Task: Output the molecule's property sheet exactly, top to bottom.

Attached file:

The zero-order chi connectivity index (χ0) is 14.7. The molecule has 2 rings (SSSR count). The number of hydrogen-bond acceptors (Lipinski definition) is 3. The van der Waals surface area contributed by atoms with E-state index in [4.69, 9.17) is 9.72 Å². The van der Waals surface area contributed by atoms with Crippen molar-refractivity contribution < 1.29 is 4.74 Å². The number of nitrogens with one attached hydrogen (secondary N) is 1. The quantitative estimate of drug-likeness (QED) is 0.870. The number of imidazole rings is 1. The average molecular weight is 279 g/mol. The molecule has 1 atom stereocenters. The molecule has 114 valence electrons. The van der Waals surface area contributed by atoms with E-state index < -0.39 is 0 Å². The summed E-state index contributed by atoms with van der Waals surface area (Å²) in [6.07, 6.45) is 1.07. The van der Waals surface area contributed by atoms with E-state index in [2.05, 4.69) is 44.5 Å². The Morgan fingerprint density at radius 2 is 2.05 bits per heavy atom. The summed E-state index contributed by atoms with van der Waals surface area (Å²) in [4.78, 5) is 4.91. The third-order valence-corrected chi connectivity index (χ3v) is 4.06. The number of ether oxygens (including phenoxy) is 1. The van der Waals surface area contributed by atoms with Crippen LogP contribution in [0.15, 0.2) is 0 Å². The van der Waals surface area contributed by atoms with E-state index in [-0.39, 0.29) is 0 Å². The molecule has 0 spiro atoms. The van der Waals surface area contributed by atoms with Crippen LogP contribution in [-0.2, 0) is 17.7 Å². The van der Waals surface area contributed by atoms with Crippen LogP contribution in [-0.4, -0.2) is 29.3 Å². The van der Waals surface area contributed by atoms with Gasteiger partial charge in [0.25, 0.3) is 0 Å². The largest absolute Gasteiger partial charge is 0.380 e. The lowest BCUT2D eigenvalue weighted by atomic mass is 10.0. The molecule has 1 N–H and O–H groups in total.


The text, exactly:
The zero-order chi connectivity index (χ0) is 14.7. The molecule has 2 rings (SSSR count). The number of hydrogen-bond acceptors (Lipinski definition) is 3. The van der Waals surface area contributed by atoms with E-state index in [4.69, 9.17) is 9.72 Å². The van der Waals surface area contributed by atoms with Crippen molar-refractivity contribution < 1.29 is 4.74 Å². The number of nitrogens with one attached hydrogen (secondary N) is 1. The quantitative estimate of drug-likeness (QED) is 0.870. The number of imidazole rings is 1. The average molecular weight is 279 g/mol. The molecule has 1 atom stereocenters. The molecule has 114 valence electrons. The van der Waals surface area contributed by atoms with E-state index < -0.39 is 0 Å². The summed E-state index contributed by atoms with van der Waals surface area (Å²) in [6.07, 6.45) is 1.07. The van der Waals surface area contributed by atoms with E-state index in [2.05, 4.69) is 44.5 Å². The Morgan fingerprint density at radius 2 is 2.05 bits per heavy atom. The summed E-state index contributed by atoms with van der Waals surface area (Å²) in [4.78, 5) is 4.91. The third-order valence-corrected chi connectivity index (χ3v) is 4.06. The number of ether oxygens (including phenoxy) is 1. The van der Waals surface area contributed by atoms with Crippen LogP contribution in [0.15, 0.2) is 0 Å². The van der Waals surface area contributed by atoms with E-state index in [-0.39, 0.29) is 0 Å². The molecule has 0 spiro atoms. The van der Waals surface area contributed by atoms with Crippen LogP contribution in [-0.2, 0) is 17.7 Å². The van der Waals surface area contributed by atoms with Crippen LogP contribution in [-0.4, -0.2) is 29.3 Å². The van der Waals surface area contributed by atoms with Gasteiger partial charge in [0.25, 0.3) is 0 Å². The largest absolute Gasteiger partial charge is 0.380 e. The lowest BCUT2D eigenvalue weighted by atomic mass is 10.0. The molecule has 1 N–H and O–H groups in total.